One of the sad parts about researching historical places, is discovering that a beautiful building had been torn down. I was recently reading about Berkeley Square in London and became intrigued by one of the late Georgian era’s prominent homes, Lansdowne House. It was designed by renowned Scottish architect Robert Adam and located on the southwest corner of Berkeley Square.
A fun fact about the house is that it was situated sideways, giving Devonshire House a direct view of Berkley Square through the gardens of both homes.
Lansdowne House was originally designed for Prime Minister John Stuart, the 3rd Earl of Bute (1713-1792). Lord Bute was a tutor and a friend of the young Prince George. Upon George’s accession as King George III, Lord Bute was made Secretary of State. In 1762, he became Prime Minister.
In 1765, Lord Bute sold the unfinished property to William Petty-Fitzmaurice (1737-1805), the 2nd Earl of Shelbourne. Lord Shelbourne was also a Prime Minister and was in power during the end of America’s War of Independence. The house was completed from Adam’s designs in 1768. In 1784, Shelbourne became the 1st Marquess of Lansdowne, and the house became known as Lansdowne House. Lansdowne was a leading Whig statesman and his house became a meeting place for Whig social and political circles in the late eighteenth and early nineteenth centuries.
The central block of the house stills stands at the corner of Fitzmaurice Place and Lansdowne Row. In 1930, two of the wings of the House were demolished, and it was converted into a club. The dining room, or “Eating-room” as Adam labeled it, was in the south wing and was bought by The Metropolitan Museum of Art in New York City. Owing to the restrictions of the space, the long walls were reversed when they were installed in the museum. I have been lucky enough to visit this room on two recent trips to The Met.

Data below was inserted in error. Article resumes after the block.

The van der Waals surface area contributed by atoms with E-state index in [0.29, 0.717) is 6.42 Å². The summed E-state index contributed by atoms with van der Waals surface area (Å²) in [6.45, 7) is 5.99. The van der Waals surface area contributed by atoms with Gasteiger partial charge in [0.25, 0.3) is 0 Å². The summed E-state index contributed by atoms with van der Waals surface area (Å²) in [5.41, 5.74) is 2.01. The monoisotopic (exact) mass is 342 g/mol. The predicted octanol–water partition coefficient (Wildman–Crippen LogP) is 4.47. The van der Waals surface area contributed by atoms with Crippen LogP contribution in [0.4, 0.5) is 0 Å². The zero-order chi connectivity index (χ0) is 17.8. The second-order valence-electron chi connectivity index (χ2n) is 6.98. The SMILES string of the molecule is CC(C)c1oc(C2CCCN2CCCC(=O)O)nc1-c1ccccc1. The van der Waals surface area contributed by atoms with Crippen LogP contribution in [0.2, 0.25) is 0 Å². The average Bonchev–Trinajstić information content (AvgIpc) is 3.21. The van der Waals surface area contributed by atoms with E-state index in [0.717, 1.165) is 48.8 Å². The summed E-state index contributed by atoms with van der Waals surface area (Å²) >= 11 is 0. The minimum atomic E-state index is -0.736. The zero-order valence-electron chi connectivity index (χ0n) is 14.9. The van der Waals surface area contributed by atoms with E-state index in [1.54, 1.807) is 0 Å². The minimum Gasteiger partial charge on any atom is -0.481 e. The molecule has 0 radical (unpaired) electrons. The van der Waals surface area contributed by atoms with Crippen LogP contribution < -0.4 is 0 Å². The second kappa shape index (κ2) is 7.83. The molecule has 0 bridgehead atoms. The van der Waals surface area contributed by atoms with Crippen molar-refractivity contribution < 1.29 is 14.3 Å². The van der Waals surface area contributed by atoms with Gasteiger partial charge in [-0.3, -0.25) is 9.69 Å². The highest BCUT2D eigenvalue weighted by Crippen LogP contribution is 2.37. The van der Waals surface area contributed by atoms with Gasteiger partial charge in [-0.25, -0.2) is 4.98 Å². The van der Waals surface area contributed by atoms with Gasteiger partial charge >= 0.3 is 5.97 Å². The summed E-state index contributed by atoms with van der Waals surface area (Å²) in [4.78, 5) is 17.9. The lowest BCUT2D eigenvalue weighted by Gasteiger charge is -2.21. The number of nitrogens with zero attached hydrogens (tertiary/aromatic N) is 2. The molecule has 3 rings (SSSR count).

The ceiling was designed by Adam and created in plaster by Joseph Rose.
The carvings were executed by John Gilbert and the marble chimneypiece was supplied John Devall & Co., London. The oak floor in the room is original.
The niches originally held nine ancient marble statues acquired by Lord Lansdowne in Italy from the artist Gavin Hamilton. Unfortunately, they were sold off individually during the Lansdowne sale of 1930. The niches in the museum have been filled with plaster casts.
Sadly, the original furniture that was designed by Robert Adam for this room and executed by John Linnell, no longer survives. However, thanks to museums like The Metropolitan Museum of Art, we are still able to take a peek at a room that would have been lost to us long ago.
Victoria Hinshaw, from the wonderful historical blog Number One London, was kind enough to let me know that the Drawing Room of Lansdowne House is in the Philadelphia Museum of Art. After visiting the Dining Room, I now have an itch to see the Drawing Room. To continue with my love of Lansdowne, Victoria’s blog has posts on Lansdowne Club in London and Bowood, the Lansdowne’s country home. Check out her blog and search for these subjects: http://onelondonone.blogspot.com
Resources used include:
The Metropolitan Museum of Art, New York City